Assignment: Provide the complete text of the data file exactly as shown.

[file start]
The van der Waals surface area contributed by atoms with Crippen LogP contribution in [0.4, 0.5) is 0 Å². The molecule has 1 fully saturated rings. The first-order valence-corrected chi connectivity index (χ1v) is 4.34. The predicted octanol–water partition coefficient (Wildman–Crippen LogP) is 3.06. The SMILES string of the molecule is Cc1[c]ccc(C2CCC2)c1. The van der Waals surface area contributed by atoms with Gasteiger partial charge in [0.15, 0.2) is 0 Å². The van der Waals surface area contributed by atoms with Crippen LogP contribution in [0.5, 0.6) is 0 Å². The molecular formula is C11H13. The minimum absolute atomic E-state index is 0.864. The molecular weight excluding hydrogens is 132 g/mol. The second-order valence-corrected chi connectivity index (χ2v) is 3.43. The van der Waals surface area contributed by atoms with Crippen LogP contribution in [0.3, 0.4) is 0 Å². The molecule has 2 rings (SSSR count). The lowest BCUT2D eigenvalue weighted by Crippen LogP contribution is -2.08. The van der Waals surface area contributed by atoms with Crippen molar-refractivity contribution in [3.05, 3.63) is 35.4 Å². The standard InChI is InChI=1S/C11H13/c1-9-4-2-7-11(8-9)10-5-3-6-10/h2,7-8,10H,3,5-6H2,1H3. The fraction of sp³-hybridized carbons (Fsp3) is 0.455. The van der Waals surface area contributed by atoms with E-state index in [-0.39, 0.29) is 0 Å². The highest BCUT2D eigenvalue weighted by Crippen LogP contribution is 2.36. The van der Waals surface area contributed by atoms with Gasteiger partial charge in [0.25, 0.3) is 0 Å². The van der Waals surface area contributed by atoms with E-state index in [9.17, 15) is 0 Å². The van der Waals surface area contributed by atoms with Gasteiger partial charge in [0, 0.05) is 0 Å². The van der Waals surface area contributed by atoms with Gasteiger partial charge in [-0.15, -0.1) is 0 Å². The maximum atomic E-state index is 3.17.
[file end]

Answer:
The van der Waals surface area contributed by atoms with Crippen LogP contribution in [0.4, 0.5) is 0 Å². The molecule has 1 fully saturated rings. The first-order valence-corrected chi connectivity index (χ1v) is 4.34. The predicted octanol–water partition coefficient (Wildman–Crippen LogP) is 3.06. The SMILES string of the molecule is Cc1[c]ccc(C2CCC2)c1. The van der Waals surface area contributed by atoms with Gasteiger partial charge in [0.15, 0.2) is 0 Å². The van der Waals surface area contributed by atoms with Crippen LogP contribution in [0.5, 0.6) is 0 Å². The molecular formula is C11H13. The minimum absolute atomic E-state index is 0.864. The molecular weight excluding hydrogens is 132 g/mol. The second-order valence-corrected chi connectivity index (χ2v) is 3.43. The van der Waals surface area contributed by atoms with Crippen LogP contribution in [0.3, 0.4) is 0 Å². The molecule has 2 rings (SSSR count). The lowest BCUT2D eigenvalue weighted by Crippen LogP contribution is -2.08. The van der Waals surface area contributed by atoms with Crippen molar-refractivity contribution in [3.05, 3.63) is 35.4 Å². The standard InChI is InChI=1S/C11H13/c1-9-4-2-7-11(8-9)10-5-3-6-10/h2,7-8,10H,3,5-6H2,1H3. The fraction of sp³-hybridized carbons (Fsp3) is 0.455. The van der Waals surface area contributed by atoms with E-state index in [-0.39, 0.29) is 0 Å². The highest BCUT2D eigenvalue weighted by Crippen LogP contribution is 2.36. The van der Waals surface area contributed by atoms with Gasteiger partial charge in [0.25, 0.3) is 0 Å². The van der Waals surface area contributed by atoms with E-state index in [9.17, 15) is 0 Å². The van der Waals surface area contributed by atoms with Gasteiger partial charge in [0, 0.05) is 0 Å². The van der Waals surface area contributed by atoms with Gasteiger partial charge in [-0.15, -0.1) is 0 Å². The maximum atomic E-state index is 3.17.